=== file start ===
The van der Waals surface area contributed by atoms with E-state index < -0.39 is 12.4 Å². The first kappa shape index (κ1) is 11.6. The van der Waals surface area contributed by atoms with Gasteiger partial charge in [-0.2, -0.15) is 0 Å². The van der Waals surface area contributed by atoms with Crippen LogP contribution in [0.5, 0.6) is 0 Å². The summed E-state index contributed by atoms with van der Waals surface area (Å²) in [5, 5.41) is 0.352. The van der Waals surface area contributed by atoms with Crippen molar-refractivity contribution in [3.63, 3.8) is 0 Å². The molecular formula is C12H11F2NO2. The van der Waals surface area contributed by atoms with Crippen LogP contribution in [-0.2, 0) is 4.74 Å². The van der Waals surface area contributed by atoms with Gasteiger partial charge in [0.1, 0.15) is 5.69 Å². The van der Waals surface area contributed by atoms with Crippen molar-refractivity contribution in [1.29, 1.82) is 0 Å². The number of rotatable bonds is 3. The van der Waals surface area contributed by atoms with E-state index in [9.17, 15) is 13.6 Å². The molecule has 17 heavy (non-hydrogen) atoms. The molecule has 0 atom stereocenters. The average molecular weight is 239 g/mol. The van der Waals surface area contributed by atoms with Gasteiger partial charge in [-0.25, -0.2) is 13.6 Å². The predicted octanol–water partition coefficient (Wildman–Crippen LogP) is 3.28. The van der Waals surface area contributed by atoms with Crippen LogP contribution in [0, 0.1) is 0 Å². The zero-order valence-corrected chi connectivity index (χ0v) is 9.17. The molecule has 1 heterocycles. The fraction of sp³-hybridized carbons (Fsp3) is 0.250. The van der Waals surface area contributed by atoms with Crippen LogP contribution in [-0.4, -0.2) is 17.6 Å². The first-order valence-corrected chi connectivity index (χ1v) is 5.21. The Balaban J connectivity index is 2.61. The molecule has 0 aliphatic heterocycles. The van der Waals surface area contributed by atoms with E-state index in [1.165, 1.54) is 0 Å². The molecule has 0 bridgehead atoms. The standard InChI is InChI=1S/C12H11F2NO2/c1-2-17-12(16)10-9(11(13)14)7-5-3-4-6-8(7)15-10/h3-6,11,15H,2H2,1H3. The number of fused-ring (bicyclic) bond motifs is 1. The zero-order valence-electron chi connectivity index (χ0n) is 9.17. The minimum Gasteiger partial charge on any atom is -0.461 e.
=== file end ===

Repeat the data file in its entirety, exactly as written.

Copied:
The van der Waals surface area contributed by atoms with E-state index < -0.39 is 12.4 Å². The first kappa shape index (κ1) is 11.6. The van der Waals surface area contributed by atoms with Gasteiger partial charge in [-0.2, -0.15) is 0 Å². The van der Waals surface area contributed by atoms with Crippen LogP contribution in [0.5, 0.6) is 0 Å². The summed E-state index contributed by atoms with van der Waals surface area (Å²) in [5, 5.41) is 0.352. The van der Waals surface area contributed by atoms with Crippen molar-refractivity contribution in [3.63, 3.8) is 0 Å². The molecular formula is C12H11F2NO2. The van der Waals surface area contributed by atoms with Crippen LogP contribution in [-0.2, 0) is 4.74 Å². The van der Waals surface area contributed by atoms with Gasteiger partial charge in [0.1, 0.15) is 5.69 Å². The van der Waals surface area contributed by atoms with Crippen molar-refractivity contribution in [1.29, 1.82) is 0 Å². The number of rotatable bonds is 3. The van der Waals surface area contributed by atoms with E-state index in [9.17, 15) is 13.6 Å². The molecule has 17 heavy (non-hydrogen) atoms. The molecule has 0 atom stereocenters. The average molecular weight is 239 g/mol. The van der Waals surface area contributed by atoms with Gasteiger partial charge in [-0.25, -0.2) is 13.6 Å². The predicted octanol–water partition coefficient (Wildman–Crippen LogP) is 3.28. The van der Waals surface area contributed by atoms with Crippen LogP contribution in [0, 0.1) is 0 Å². The zero-order valence-corrected chi connectivity index (χ0v) is 9.17. The molecule has 1 heterocycles. The fraction of sp³-hybridized carbons (Fsp3) is 0.250. The van der Waals surface area contributed by atoms with Crippen LogP contribution in [-0.4, -0.2) is 17.6 Å². The first-order valence-corrected chi connectivity index (χ1v) is 5.21. The Balaban J connectivity index is 2.61. The molecule has 0 aliphatic heterocycles. The van der Waals surface area contributed by atoms with E-state index in [1.165, 1.54) is 0 Å². The molecule has 0 bridgehead atoms. The standard InChI is InChI=1S/C12H11F2NO2/c1-2-17-12(16)10-9(11(13)14)7-5-3-4-6-8(7)15-10/h3-6,11,15H,2H2,1H3. The number of fused-ring (bicyclic) bond motifs is 1. The zero-order valence-electron chi connectivity index (χ0n) is 9.17. The minimum Gasteiger partial charge on any atom is -0.461 e.